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EPPA Decission

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Author Topic: EPPA Decission
Ted Todd
Member
posted 10-06-2005 11:36 AM Click Here to See the Profile for Ted Todd Edit/Delete Message
I just found this on another site. Anyone know anything about this??

"Polygraph Testing
If you use polygraph testing to investigate employee wrongdoing, a recent decision by a federal appeals court may make you rethink ever using it as an investigation tool.
T he federal Employee Polygraph Protection Act (EPPA) restricts the use of lie detectors. California law also prohibits demanding or requiring a polygraph or similar test as a condition of employment.
In the case, Transtecs' management arranged for two polygraph tests during an investigation, first to "clear the company of fault" and later to allow each employee to "clear their name." One of Transtecs' employees, Sandra Polkey, refused the polygraphs and was terminated, whereupon she sued the company.
Transtecs argued that the test had only been requested, and that it was allowed under the exception for ongoing investigations. The appeals court disagreed. The EPPA prohibits an employer from even requesting or suggesting a polygraph exam. The limited exception for investigations requires, among other conditions, a reasonable suspicion of the employee's involvement. Transtecs admitted it had no reason to suspect Polkey of wrongdoing. Polkey v. Transtecs Corp., 404 F.3d 1264 (11th Cir. 2005),."

Sounds to me like a VERY clear EPPA violation

Ted

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sackett
Moderator
posted 10-06-2005 12:09 PM Click Here to See the Profile for sackett Click Here to Email sackett Edit/Delete Message
Ted,

just curious; did the full article mention any tests actually being conducted?


Jim

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Ted Todd
Member
posted 10-06-2005 01:49 PM Click Here to See the Profile for Ted Todd Edit/Delete Message
Jim,

I just swiped this of an email. I have not read (nor yet found), the complete article.

You know darn well it is just a matter of minutes before the entire article is posted on you-know-who's site!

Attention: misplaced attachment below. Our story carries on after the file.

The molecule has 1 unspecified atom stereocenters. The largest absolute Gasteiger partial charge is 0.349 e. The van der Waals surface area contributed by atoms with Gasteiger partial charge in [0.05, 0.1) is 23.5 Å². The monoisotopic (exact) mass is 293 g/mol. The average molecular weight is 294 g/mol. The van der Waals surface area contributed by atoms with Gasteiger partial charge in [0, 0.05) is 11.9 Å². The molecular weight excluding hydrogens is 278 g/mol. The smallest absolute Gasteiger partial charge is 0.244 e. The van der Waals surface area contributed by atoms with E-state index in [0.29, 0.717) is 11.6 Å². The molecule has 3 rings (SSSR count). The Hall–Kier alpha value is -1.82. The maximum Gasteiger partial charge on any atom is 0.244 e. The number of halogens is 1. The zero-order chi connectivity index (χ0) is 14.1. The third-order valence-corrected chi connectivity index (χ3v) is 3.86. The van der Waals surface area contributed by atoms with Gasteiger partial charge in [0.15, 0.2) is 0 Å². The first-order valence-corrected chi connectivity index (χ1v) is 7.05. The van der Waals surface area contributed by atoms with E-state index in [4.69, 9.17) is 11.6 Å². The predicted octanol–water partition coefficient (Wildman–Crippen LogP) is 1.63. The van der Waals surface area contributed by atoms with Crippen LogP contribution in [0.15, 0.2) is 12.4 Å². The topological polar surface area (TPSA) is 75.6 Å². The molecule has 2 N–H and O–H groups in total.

Ted

[This message has been edited by Ted Todd (edited 10-06-2005).]

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Joey55
Member
posted 10-06-2005 06:42 PM Click Here to See the Profile for Joey55 Edit/Delete Message
As a graduate two months ago, that was a test question we had to pass. The answer was that a company must exhibit some monetary loss and there must be an ongoing investigation testing only persons who had access to the area under question and there had to be reasonable suspicion or probable cause. An attorney in our class said that once the guilty person confesses or post test reveals the guilty person then all testing must cease. We were told that tests couldn't be given at that point just for someone else to try to clear their name. This was all under EPPA. So, is this really something new?

[This message has been edited by Joey55 (edited 10-06-2005).]

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Taylor
Member
posted 10-06-2005 07:27 PM Click Here to See the Profile for Taylor Click Here to Email Taylor Edit/Delete Message
I received the same email. It appears they violated EPPA rules. From the info in the email, it doesn't appear to be anything new...just bad decisions on the part of the company and the polygraph examiner that agreed to conduct the exams. Taylor

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rnelson
Member
posted 10-07-2005 12:13 AM Click Here to See the Profile for rnelson Click Here to Email rnelson Edit/Delete Message
This appears to illustrate the difference between diagnostic and screening test situations - in which there is, or is not, a known incident in which there is reason to suspect a particular individual's involvement.

While I'm not offering a legal opinion or legal advise on this, I agree that this appears to be a violation of the EPPA to me.

The EPPA seems to allow the use of the polygraph in an ongoing investigation, but does not allow the polygraph to become the basis or impetus for an investigation. "Clearing one's name" appears to be a side-door approach. Either there is or is not a known monetary (or property) loss and reason to suspect a particular employee's involement (i.e., reason to launch an investigation), or there is no reasonable and sufficient basis to investigate a particular employee (e.g., they did not have access or opportunity to be involve in the known loss of money or property). Staying clear about this keeps us in compliance with EPPA, and with in the real of good science with respect to diagnostic/investigative and screening test situations.

(I know its really late and this post will make no sense in the morning.)

r

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[This message has been edited by rnelson (edited 10-07-2005).]

[This message has been edited by rnelson (edited 10-07-2005).]

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Ted Todd
Member
posted 10-07-2005 06:57 AM Click Here to See the Profile for Ted Todd Edit/Delete Message
The key phrase here is "Sandra refused the polygraph and was terminated".

I don't think an EPPA violation can get any clearer!

Ted

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